By all accounts, BatStone was a resounding success. The independent tournament architected by former Hearthstone world champion James “Firebat” Kostesich was founded on the principle that not all cards are valid in a competitive format.
The players and the community banned several controversial cards like Tuskarr Totemic, Yogg-Saron, and Barnes, cutting down on the randomness that too often determines the outcome of Hearthstone matches. Batstone peaked at around 30,000 viewers, and other tourneys are following in its footsteps and putting together a ban list. It pretty much went exactly how Kostesich drew it up.
As a viewer, it was fun watching notable Hearthstone pros navigate around the standard tier rankings and still put forth strong, powerful decks. It worked on so many cerebral levels. “Zoolock and Aggro Shaman are crippled, does that mean I can hedge with a list that’s weak to those matchups or will I still get punished?” It captured some of the fresh, limitless fun of a post-expansion bracket, when everyone is still figuring what works and what doesn’t. With that, we give you four of our favorite decks from the first edition of Batstone.
SuperJJ comes through with Face Hunter
Face Hunter has been MIA from ladder since the standard rotation, mostly because losing minions like Mad Scientist and weapons like Glaivezooka sapped the archetype’s formidable punch. Batstone banned Call of the Wild, which is essentially the win condition for all Hunters on ladder, so it seemed likely that we wouldn’t see much of Rexxar at the tournament. However, Jan “SuperJJ” Janßen built a hyper-aggressive Face Hunter (which curved out at the four mana Houndmaster) and carved his way through the competition. It was great to see under-utilized minions like Cloaked Huntress finally find a home, but there was also an ominous feeling that Face Hunter only needs a couple things to swing right in the meta for it to be powerful again.
Strifecro tries to make Dragon Renolock work
Batstone purged both Doomguard and Darkshire Councilman from lineups, which more or less removes two reliable win conditions from Zoolock. If you were bringing Gul’dan, you were going to have to innovate, and that’s what Cong “Strifecro” Shu did with his wonky Dragon Renolock. Basically it takes the shell of Renolock, and fills in the gaps with a dragon package for extra removal and more late-game drops. That actually makes sense, because a lot of controlling dragon cards (Alexstraza, Chillmaw, Book Wyrm) are right at home with Renolock’s grindy playstyle. Of course it lacks consistency and would get immediately punished in our ultra-fast meta, but that’s the point of Batstone, right?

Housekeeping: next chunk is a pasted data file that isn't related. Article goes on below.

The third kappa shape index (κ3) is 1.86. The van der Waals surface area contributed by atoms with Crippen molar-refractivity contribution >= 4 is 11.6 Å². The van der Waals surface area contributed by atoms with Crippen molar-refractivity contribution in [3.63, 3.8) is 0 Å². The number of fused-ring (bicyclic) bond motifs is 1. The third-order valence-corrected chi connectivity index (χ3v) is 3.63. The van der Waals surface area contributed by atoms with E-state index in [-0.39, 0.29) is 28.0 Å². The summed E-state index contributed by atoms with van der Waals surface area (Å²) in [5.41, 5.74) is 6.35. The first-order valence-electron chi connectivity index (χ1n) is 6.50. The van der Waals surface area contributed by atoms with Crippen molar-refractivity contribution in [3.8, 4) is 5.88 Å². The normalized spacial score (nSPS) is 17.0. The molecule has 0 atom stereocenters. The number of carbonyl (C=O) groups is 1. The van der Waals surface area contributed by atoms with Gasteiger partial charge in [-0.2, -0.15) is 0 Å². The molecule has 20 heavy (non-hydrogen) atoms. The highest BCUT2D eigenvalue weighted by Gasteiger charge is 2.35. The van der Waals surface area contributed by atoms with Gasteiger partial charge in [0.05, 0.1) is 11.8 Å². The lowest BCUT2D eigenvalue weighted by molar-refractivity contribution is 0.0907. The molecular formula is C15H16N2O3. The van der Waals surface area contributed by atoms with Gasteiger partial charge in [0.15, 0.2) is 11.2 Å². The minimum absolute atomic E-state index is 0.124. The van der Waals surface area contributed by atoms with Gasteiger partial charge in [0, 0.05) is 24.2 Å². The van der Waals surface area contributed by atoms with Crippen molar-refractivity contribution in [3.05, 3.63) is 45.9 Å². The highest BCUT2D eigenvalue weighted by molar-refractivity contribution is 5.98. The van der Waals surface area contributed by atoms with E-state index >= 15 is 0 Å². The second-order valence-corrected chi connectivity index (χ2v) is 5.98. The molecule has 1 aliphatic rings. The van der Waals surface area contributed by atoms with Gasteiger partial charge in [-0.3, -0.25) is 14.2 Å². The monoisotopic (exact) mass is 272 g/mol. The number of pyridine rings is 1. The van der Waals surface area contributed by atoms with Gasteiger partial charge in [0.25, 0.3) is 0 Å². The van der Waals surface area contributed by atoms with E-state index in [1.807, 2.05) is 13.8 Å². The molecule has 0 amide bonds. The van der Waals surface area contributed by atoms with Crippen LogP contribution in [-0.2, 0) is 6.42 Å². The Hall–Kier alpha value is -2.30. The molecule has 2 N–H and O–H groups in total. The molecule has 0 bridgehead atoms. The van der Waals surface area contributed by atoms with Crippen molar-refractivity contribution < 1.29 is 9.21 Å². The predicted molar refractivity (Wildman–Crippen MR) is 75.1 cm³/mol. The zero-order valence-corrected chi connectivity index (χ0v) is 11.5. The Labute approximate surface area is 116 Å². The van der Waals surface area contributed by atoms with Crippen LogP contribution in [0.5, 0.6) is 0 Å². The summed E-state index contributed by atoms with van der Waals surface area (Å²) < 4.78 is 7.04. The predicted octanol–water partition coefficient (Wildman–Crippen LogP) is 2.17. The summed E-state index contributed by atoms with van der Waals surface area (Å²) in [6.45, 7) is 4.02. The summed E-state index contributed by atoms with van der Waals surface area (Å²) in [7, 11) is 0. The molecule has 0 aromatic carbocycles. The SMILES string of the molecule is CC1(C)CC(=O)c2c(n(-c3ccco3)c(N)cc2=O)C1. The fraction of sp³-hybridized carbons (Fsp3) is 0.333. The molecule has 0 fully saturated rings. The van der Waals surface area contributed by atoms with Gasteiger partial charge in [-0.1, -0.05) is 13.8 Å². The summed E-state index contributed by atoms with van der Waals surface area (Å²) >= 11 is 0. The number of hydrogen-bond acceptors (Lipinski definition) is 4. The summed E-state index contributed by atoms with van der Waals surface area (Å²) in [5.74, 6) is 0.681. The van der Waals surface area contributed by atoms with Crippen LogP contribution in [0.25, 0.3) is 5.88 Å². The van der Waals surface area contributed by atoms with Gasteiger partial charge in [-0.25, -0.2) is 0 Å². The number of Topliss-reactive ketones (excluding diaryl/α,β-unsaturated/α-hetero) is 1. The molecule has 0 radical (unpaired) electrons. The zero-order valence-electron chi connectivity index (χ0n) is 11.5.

Chakki’s Ice Block-less Freeze Mage
One of the banned cards in BatSstone was Ice Block, which is something that’s run in exactly one deck. Freeze Mage relies on the ability of leaving themselves open for one extra turn in order to accumulate the burn necessary to take an opponent down in one go. Ice Block is arguably its most important card, so it seemed unlikely that anyone would bring the archetype to the tournament.
However, Keaton “Chakki” Gill doesn’t play by the rules, and happily included a Ice Block-less Freeze Mage. Instead of Ice Block he ran two Ice Barriers and freaking Evolved Kobold, which I’m pretty sure has never ever appeared in any competitive Hearthstone deck in history. Personally I can’t recommend playing Freeze Mage without Ice Block, but I do appreciate Chakki’s moxy.
SuperJJ resurrects Paladin
Paladin has really struggled since Goblins vs. Gnomes rotated out of the game. Without useful tools like Shielded Minibot, Muster For Battle, and Quartermaster, the class has been forced to play ultra-conservatively. Your standard Paladin deck is either Anyfin or N’Zoth, which both require you to make it to the late-game if you want to win.
There has been another fast Paladin deck kicking around the lower rungs of ladder, however. Dive Aggro Paladin makes use of cards like Steward of Darkshire and Rallying Blade to buff up tiny, sticky minions in order to win the game by turn six. Generally it’s been outclassed by onslaughts in Face Shaman and Zoolock, but with both those classes getting hamstrung, SuperJJ saw an opening. For the first time ever, Divine Aggro Paladin was making waves in a major tournament. It was a great read to know that this overlooked archetype could shine through all the bans.